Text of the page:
Brandon Hagel knows how to make himself heard.
After Hagel set up Pius Suter’s overtime goal Tuesday, Suter realized he had scored only because of Hagel’s arena-filling yell.
“I actually didn’t know it was in until I just heard ‘Hages’ screaming,” Suter said. “[That] was a relief.”
As a regular in the Blackhawks’ lineup for the first time — the 22-year-old Canadian’s only prior NHL appearance was in the last game of last season — Hagel has been noticeable nearly every night with his persistent forechecking and tireless work ethic.
And that tireless work ethic has become contagious, spreading from Hagel to the rest of the forward corps.
“He brings lots of energy, and that’s what everybody should do,” Dominik Kubalik said Thursday. “[He’s] skating a lot, putting lots of pressure on the puck, getting those pucks back. That’s something that’s really helpful for the team and makes it easier for everyone else.”
General manager Stan Bowman, an influential voice to have as support, also raved about Hagel recently.
“He’s very relentless, and he’s got that energy,” Bowman said. “Forecheck [or] backcheck, he’s always going. That’s something we want more of across the board from our team. We’ve seen that almost like it’s infectious. You watch Hagel play, you get excited, because he’s driving the mentality that we want.”
Hagel’s journey to this breakthrough moment was long and taxing. After the Sabres let his draft signing rights expire in 2018, he briefly considered signing up for college classes, thinking his hockey career might not pan out.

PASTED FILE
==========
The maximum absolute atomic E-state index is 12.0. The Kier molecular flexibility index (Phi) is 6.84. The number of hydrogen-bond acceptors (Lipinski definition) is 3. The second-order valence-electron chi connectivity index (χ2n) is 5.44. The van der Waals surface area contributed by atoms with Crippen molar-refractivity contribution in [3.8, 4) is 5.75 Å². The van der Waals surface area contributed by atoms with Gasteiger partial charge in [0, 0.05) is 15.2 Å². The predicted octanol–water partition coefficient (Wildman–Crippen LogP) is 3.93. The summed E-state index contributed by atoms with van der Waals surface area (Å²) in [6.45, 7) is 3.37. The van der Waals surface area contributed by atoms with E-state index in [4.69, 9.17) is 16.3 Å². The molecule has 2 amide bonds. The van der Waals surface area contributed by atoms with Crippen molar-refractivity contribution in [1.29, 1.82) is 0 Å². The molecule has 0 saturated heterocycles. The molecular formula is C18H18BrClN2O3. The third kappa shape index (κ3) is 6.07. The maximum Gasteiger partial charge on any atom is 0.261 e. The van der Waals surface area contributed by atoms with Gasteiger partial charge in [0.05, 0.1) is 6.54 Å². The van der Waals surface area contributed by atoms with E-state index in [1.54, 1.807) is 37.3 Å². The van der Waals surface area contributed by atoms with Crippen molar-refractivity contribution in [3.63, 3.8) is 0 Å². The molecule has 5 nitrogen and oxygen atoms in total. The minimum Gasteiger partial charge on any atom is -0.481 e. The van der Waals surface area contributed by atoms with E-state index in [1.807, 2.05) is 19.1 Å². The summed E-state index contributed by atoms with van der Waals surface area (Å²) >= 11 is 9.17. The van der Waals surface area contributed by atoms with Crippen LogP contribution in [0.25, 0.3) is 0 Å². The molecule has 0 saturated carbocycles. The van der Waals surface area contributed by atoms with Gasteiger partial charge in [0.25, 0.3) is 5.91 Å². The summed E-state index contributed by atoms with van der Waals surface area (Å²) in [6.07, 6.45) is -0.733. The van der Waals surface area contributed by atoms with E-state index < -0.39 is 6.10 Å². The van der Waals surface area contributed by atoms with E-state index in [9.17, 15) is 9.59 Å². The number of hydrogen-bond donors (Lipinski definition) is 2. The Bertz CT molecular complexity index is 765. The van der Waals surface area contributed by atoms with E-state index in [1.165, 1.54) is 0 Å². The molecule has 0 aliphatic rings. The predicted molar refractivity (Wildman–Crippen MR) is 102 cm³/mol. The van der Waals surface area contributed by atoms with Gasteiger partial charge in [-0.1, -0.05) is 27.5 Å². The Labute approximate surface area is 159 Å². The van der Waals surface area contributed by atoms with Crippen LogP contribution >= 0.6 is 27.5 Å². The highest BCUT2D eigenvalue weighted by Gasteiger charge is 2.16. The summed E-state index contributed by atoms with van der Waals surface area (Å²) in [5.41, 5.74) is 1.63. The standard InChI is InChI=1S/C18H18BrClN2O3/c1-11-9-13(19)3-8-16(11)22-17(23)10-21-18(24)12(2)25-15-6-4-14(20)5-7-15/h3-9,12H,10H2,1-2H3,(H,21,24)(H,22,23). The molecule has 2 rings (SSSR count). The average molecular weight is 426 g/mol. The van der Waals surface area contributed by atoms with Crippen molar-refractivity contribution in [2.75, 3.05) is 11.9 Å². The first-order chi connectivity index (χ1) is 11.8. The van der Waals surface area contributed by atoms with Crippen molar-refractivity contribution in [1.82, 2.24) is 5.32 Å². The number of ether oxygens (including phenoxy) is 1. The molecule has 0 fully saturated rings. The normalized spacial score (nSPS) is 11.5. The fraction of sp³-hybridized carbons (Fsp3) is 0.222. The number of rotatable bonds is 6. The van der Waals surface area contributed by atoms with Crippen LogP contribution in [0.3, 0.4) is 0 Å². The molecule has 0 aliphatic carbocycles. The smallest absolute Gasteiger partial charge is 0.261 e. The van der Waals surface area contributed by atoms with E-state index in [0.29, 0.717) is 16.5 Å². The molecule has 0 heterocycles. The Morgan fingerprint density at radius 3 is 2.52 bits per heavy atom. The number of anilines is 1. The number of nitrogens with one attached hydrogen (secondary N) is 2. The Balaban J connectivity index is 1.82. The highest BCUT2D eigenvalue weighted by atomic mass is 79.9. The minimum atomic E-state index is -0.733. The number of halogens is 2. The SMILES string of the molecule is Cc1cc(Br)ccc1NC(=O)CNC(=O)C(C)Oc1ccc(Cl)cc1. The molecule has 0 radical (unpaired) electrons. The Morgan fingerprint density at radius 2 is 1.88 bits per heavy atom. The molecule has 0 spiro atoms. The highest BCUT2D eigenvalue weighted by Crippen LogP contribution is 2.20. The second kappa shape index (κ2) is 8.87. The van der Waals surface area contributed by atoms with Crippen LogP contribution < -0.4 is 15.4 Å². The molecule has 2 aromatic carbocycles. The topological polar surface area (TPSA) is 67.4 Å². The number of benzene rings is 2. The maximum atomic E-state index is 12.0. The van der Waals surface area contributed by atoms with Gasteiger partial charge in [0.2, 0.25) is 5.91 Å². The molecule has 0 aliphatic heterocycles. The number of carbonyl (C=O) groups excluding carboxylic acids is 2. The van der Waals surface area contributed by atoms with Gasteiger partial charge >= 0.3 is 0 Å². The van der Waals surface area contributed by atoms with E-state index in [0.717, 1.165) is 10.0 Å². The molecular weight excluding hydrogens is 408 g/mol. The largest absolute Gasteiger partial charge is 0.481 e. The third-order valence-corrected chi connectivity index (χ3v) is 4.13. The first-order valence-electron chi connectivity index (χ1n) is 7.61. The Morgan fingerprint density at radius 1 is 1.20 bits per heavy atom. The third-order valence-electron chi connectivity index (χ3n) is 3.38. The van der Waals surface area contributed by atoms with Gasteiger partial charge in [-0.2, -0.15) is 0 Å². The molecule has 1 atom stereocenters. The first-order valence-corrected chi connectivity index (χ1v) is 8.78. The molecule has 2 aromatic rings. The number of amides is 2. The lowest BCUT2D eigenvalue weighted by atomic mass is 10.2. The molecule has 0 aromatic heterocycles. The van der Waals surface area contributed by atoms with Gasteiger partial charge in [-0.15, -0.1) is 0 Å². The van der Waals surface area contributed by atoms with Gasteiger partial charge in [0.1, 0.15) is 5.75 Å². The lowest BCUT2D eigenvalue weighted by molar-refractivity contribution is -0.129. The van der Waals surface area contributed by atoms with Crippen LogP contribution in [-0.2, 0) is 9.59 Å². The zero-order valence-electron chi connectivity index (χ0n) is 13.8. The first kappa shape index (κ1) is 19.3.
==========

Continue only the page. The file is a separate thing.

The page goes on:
He erupted in his fourth and final year in juniors, though, scoring 102 points in 66 games and earning an entry-level contract with the Hawks. He led Rockford in points last season, then pushed his way into the Hawks’ lineup in the fourth game this season.
At the NHL level, Hagel will probably never be a star. His huge assist Tuesday was only his second point in now 12 games. He has yet to score a goal despite numerous breakaway opportunities.
Yet, he’s exactly the kind of role player successful teams need in abundance: tenacious, unflappable, defensively responsible and skilled enough to contribute offensively at times, too.
“He’s on the hunt when he’s on the ice,” coach Jeremy Colliton said. “He’s putting pressure on the puck, and you end up forcing extra turnovers, end up being a possession player when you do that. We feel like he’s only going to get better here.”
Hagel’s possession stats, as Colliton referenced, are excellent. After Thursday’s game, he leads Hawks in shot-attempt ratio (54.4%) and ranks second in scoring chance ratio (55.5%).
Those impressive numbers are a product of Hagel’s seemingly innate magnetism toward frozen rubber objects.
“[It’s] not very fun playing without the puck,” he said, describing his mindset. “I just want to get the puck. I’m hungry for the puck. And I think playing with the puck is a lot more fun.”
Hagel has worked closely with NHL veteran and now-Hawks player development advisor Chris Kunitz to perfect the nuances of his forechecking techniques.
Kunitz has coached Hagel to keep his feet moving in pursuit, to neutralize opponents’ hands and sticks in puck battles and — when he can’t win the race to the puck outright — to stay higher in the offensive zone to interrupt passes and force turnovers.
“He’s really helped me with little things,” Hagel said. “Working on the wall and stuff in practice, just certain routes that can benefit me.”
And unsurprisingly, Hagel remains eagerly motivated to improve further. His infectious work ethic appears in practice just as much as in games.
“I don’t want to stop,” he said. “I’m not satisfied. I want to be the best I possibly can [be] in this league.”